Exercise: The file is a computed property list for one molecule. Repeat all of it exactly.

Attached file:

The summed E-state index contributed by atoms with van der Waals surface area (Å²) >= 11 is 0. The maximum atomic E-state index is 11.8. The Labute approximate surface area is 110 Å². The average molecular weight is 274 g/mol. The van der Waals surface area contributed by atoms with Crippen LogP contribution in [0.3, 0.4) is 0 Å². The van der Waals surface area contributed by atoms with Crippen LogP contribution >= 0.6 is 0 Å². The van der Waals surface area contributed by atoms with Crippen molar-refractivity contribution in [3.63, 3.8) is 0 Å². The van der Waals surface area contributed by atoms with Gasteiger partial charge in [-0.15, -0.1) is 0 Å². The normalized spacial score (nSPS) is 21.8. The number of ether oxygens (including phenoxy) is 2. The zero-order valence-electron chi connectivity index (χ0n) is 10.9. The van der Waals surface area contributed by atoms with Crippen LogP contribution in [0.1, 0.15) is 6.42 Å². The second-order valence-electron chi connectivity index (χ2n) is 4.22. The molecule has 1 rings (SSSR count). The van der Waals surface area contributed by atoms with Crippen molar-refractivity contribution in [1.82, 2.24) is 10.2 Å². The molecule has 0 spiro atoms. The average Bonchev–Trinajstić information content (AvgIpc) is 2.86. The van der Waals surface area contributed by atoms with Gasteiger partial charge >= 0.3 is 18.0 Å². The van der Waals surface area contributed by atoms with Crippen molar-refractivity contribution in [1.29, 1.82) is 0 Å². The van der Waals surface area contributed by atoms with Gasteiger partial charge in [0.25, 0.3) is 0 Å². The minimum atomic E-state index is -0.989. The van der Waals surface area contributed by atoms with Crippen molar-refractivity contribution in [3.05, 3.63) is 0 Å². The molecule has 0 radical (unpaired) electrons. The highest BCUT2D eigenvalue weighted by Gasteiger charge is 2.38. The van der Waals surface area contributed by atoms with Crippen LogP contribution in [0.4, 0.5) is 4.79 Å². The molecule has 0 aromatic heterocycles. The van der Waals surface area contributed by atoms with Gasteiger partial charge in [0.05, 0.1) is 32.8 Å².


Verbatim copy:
The summed E-state index contributed by atoms with van der Waals surface area (Å²) >= 11 is 0. The maximum atomic E-state index is 11.8. The Labute approximate surface area is 110 Å². The average molecular weight is 274 g/mol. The van der Waals surface area contributed by atoms with Crippen LogP contribution in [0.3, 0.4) is 0 Å². The van der Waals surface area contributed by atoms with Crippen LogP contribution >= 0.6 is 0 Å². The van der Waals surface area contributed by atoms with Crippen molar-refractivity contribution in [3.63, 3.8) is 0 Å². The van der Waals surface area contributed by atoms with Gasteiger partial charge in [-0.15, -0.1) is 0 Å². The normalized spacial score (nSPS) is 21.8. The number of ether oxygens (including phenoxy) is 2. The zero-order valence-electron chi connectivity index (χ0n) is 10.9. The van der Waals surface area contributed by atoms with Crippen LogP contribution in [0.1, 0.15) is 6.42 Å². The second-order valence-electron chi connectivity index (χ2n) is 4.22. The molecule has 1 rings (SSSR count). The van der Waals surface area contributed by atoms with Crippen molar-refractivity contribution in [1.82, 2.24) is 10.2 Å². The molecule has 0 spiro atoms. The average Bonchev–Trinajstić information content (AvgIpc) is 2.86. The van der Waals surface area contributed by atoms with Gasteiger partial charge >= 0.3 is 18.0 Å². The van der Waals surface area contributed by atoms with Crippen molar-refractivity contribution in [1.29, 1.82) is 0 Å². The van der Waals surface area contributed by atoms with Gasteiger partial charge in [0.25, 0.3) is 0 Å². The minimum atomic E-state index is -0.989. The van der Waals surface area contributed by atoms with Crippen molar-refractivity contribution in [3.05, 3.63) is 0 Å². The molecule has 0 radical (unpaired) electrons. The highest BCUT2D eigenvalue weighted by Gasteiger charge is 2.38. The van der Waals surface area contributed by atoms with Crippen LogP contribution in [0.4, 0.5) is 4.79 Å². The molecule has 0 aromatic heterocycles. The van der Waals surface area contributed by atoms with Gasteiger partial charge in [0.05, 0.1) is 32.8 Å².